HabitatTop of page
S. kali appears to be well adapted to a very large range of habitats. Where naturalized, it is found along roadsides, disturbed areas, scrub vegetation, on former sugarcane fields, heath, shrubland and coastal areas (PIER, 2015). It is also a common on fallows, agricultural land and rangeland, especially abandoned fields and overgrazed pastures, shingle and sand behind beaches, and dry gravelly sites in New Zealand. As S. tragus, it is commonly occurs along roadsides and railways, and other dry, stony and sandy areas (Beckie and Francis, 2009).
Habitat ListTop of page
|Terrestrial – Managed||Cultivated / agricultural land||Principal habitat||Harmful (pest or invasive)|
|Cultivated / agricultural land||Principal habitat||Natural|
|Managed grasslands (grazing systems)||Present, no further details||Harmful (pest or invasive)|
|Managed grasslands (grazing systems)||Present, no further details||Natural|
|Industrial / intensive livestock production systems||Present, no further details||Harmful (pest or invasive)|
|Industrial / intensive livestock production systems||Present, no further details||Natural|
|Disturbed areas||Present, no further details||Harmful (pest or invasive)|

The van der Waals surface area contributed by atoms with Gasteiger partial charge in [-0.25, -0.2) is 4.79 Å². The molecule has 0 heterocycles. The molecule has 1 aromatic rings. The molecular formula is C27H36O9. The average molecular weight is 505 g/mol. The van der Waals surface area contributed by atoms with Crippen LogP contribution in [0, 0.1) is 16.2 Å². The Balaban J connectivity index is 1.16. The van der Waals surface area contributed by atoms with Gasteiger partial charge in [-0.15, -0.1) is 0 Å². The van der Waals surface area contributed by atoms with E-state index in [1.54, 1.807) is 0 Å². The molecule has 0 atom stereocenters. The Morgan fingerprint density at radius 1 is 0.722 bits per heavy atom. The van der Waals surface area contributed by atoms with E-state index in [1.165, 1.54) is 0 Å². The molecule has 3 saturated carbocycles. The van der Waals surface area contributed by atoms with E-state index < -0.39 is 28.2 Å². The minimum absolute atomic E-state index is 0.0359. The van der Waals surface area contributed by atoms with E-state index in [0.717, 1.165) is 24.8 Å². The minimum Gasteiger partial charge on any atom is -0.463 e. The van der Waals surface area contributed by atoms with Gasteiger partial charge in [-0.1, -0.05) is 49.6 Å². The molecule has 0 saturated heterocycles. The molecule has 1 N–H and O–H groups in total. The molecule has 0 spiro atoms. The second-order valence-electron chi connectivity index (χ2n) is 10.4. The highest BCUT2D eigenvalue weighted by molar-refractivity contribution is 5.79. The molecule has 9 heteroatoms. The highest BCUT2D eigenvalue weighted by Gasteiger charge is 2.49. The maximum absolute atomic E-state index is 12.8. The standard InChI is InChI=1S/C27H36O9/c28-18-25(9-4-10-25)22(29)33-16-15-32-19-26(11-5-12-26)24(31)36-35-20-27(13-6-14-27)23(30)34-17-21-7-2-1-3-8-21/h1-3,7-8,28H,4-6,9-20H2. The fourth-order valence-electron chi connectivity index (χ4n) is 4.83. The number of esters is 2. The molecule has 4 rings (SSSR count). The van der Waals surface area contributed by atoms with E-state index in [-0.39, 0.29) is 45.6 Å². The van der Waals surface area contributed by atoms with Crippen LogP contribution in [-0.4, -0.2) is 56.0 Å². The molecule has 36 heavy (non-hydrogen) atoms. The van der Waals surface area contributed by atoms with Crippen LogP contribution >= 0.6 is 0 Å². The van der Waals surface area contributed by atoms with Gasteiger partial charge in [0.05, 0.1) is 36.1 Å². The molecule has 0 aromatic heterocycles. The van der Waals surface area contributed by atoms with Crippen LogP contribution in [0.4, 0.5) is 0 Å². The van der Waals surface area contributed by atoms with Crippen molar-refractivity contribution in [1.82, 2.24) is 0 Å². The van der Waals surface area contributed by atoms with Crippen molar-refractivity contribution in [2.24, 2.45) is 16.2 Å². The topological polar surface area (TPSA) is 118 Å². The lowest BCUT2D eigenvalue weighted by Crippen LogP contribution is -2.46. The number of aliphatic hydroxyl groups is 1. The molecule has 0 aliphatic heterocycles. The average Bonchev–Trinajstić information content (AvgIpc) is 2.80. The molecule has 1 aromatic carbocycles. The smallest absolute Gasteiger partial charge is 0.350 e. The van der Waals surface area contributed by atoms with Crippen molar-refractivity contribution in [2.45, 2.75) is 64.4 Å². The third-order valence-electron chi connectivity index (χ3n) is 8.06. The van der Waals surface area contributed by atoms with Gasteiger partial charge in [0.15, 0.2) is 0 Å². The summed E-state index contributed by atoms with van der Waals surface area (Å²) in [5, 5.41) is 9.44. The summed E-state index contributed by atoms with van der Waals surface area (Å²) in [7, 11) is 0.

|Rail / roadsides||Present, no further details||Harmful (pest or invasive)|
|Terrestrial ‑ Natural / Semi-natural||Natural grasslands||Present, no further details||Harmful (pest or invasive)|
|Natural grasslands||Present, no further details||Natural|
|Riverbanks||Present, no further details||Harmful (pest or invasive)|
|Riverbanks||Present, no further details||Natural|
|Scrub / shrublands||Present, no further details||Harmful (pest or invasive)|
|Scrub / shrublands||Present, no further details||Natural|
|Deserts||Present, no further details||Harmful (pest or invasive)|
|Deserts||Present, no further details||Natural|
|Arid regions||Present, no further details||Harmful (pest or invasive)|
|Arid regions||Present, no further details||Natural|
|Coastal areas||Present, no further details||Harmful (pest or invasive)|
|Coastal dunes||Present, no further details||Harmful (pest or invasive)|